Add oysters to skillet and simmer, uncovered, basting frequently with pan juices until edges of oysters curl, about 5 minutes. Serve in a bowl over rice.

Makes 4 servings.

-- Adapted from "Lodge Cast Iron Nation: Great American Cooking From Coast to Coast" edited by Pam Hoenig (Oxmoor House, 2014, $24.95)

Cauliflower with Garlic and Parmesan

PG tested

The skillet I used was 2 inches deep and 11 inches across the top. When I added all the cauliflower for roasting, I thought the pan seemed too full so I took some out. It would probably have been fine as the cauliflower shrinks down as it cooks. This recipe feeds a crowd. It's a good choice for a potluck offering or a vegetarian main dish. I added a squeeze of lemon to my portion cause that's how I feel about lemon. Roasting cherry tomatoes with the cauliflower is an especially delicious touch.

8 tablespoons olive oil, divided

3 tablespoons unsalted butter

2 shallots, minced

5 garlic cloves, minced

1 cup plain dried bread crumbs

1/4 cup grated parmesan cheese

2 tablespoons chopped fresh parsley

Kosher salt and freshly ground black pepper

1 medium head cauliflower, broken into 1 ½-inch florets, core diced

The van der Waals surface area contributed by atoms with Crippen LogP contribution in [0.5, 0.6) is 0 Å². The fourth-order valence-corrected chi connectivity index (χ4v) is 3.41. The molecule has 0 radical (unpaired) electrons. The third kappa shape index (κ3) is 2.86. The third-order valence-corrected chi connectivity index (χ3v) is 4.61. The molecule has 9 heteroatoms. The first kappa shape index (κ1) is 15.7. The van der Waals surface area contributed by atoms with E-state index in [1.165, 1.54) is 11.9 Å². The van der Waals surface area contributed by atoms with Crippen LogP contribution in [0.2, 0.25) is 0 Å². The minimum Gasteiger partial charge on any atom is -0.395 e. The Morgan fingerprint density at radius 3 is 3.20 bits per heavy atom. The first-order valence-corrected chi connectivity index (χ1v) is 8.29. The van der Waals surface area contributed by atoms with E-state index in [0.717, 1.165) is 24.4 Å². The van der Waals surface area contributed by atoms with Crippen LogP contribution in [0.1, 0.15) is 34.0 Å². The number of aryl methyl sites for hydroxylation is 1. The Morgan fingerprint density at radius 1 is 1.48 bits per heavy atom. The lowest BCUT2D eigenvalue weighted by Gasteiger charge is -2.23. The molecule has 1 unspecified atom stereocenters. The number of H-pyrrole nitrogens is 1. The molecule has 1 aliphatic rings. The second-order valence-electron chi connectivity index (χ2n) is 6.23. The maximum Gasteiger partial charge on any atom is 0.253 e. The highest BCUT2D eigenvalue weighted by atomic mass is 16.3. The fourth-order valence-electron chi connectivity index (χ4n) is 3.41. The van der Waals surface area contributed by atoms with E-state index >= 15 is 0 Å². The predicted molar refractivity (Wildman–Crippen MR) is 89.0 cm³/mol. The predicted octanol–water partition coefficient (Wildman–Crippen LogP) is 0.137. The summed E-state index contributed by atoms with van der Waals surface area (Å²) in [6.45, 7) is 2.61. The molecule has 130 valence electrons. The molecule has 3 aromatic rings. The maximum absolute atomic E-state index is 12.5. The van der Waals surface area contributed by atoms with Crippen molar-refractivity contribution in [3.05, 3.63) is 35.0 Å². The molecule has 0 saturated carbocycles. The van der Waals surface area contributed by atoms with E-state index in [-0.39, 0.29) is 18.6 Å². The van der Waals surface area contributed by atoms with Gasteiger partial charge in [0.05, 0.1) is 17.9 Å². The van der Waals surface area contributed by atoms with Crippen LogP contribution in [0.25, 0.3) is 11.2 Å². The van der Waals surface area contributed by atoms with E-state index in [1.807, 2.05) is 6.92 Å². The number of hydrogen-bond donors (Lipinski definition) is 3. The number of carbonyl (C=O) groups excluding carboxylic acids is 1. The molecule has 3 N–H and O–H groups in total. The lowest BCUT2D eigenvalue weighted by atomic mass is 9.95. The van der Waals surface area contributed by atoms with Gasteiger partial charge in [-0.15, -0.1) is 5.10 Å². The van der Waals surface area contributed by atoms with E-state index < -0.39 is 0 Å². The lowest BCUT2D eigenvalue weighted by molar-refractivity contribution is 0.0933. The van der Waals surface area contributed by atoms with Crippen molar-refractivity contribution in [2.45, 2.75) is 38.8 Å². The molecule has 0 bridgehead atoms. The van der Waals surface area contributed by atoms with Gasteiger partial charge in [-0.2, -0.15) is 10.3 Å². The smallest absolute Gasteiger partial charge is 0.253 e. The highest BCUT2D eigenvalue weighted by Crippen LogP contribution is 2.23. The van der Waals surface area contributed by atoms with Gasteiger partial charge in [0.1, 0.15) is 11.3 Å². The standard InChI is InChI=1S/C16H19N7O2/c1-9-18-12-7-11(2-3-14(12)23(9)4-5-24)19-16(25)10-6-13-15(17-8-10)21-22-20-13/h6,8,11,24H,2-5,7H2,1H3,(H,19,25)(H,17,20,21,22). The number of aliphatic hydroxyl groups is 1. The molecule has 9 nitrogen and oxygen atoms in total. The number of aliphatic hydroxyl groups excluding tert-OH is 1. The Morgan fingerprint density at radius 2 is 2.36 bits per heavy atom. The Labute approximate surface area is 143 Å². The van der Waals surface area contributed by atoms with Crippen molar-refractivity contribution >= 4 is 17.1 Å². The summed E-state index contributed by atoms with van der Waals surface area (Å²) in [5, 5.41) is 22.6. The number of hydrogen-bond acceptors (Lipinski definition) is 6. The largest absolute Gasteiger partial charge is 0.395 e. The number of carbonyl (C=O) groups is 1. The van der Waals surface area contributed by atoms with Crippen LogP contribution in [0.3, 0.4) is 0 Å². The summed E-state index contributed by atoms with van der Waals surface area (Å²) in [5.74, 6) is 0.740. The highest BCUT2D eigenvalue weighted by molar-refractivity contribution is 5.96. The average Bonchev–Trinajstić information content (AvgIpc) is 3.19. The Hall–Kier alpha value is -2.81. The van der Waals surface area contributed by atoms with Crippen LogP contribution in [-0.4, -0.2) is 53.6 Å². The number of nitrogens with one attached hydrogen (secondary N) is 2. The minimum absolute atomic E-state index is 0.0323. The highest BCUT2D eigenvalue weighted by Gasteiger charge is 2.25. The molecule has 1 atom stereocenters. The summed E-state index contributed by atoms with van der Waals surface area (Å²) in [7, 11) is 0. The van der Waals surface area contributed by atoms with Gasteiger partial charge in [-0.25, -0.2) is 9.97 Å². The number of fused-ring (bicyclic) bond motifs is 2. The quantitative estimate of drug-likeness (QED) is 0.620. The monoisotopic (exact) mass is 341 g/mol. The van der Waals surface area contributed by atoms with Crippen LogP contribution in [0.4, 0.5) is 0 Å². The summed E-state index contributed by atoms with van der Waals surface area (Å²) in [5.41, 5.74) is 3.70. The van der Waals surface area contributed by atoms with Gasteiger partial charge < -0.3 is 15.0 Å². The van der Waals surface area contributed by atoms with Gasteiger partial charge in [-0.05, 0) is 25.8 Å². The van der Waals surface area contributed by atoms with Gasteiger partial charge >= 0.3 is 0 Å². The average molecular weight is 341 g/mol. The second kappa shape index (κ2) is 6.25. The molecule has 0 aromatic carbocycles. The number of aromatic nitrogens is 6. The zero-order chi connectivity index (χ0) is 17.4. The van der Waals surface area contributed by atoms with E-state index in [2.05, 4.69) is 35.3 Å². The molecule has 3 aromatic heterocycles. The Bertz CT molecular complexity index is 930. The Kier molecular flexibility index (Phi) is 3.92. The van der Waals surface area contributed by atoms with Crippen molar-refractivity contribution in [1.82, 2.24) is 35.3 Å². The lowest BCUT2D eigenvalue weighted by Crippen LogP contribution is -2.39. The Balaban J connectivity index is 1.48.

1 cup cherry or grape tomatoes, halved

2 tablespoons fresh lemon juice

1 tablespoon capers, rinsed and drained

Preheat oven to 475 degrees.

Heat 12-inch cast-iron skillet over medium heat. Add 3 tablespoons oil and the butter; tilt pan to coat evenly. Add shallots and garlic and cook, stirring frequently 2 to 3 minutes, until shallots soften. Carefully (pan is hot and heavy), scrape into medium bowl. Stir in breadcrumbs, parmesan and parsley. Season with salt and pepper to taste.

Add remaining 5 tablespoons oil to skillet and heat over medium heat. Add cauliflower, tossing with 2 spoons to coat evenly. Transfer skillet to oven. Roast 10 minutes.

Toss again; add tomatoes. Roast 15 to 18 minutes more, until cauliflower is tender.

Remove from oven, mix with lemon juice and capers and season with salt and pepper. Sprinkle crumb mixture over and bake 5 to 7 more minutes, until crumbs are browned. Serve right away or at room temperature.

Makes 6 to 8 servings.

Adapted from "The New Cast Iron Skillet Cookbook: 150 Fresh Ideas for America's Favorite Pan" by Ellen Brown (Sterling Epicure, 2014, $24.95)

Dilled Cheddar Soda Bread

PG tested

This makes quite a large loaf, so prepare it when guests are coming for dinner or better yet, for brunch! This would be wonderful with cast-iron-pan griddled ham or fried bacon and creamy scrambled eggs. Leftovers can be toasted but it's a little crumbly so toast them under the broiler or in a toaster-oven. 

I used my chicken-fryer cast-iron skillet, which is large and deep, measuring 12 inches across the top and about 2½ inches deep. It wasn't as well-seasoned as my other cast-iron pans, so next time I make this I'll put a piece of parchment paper in the bottom.

Softened butter for greasing skillet

3 cups all-purpose flour (spooned into cup and leveled off)

2 cups whole-wheat flour (spooned into cup and leveled off)

3/4 cup old-fashioned rolled oats

2 tablespoons granulated sugar

1 tablespoon baking powder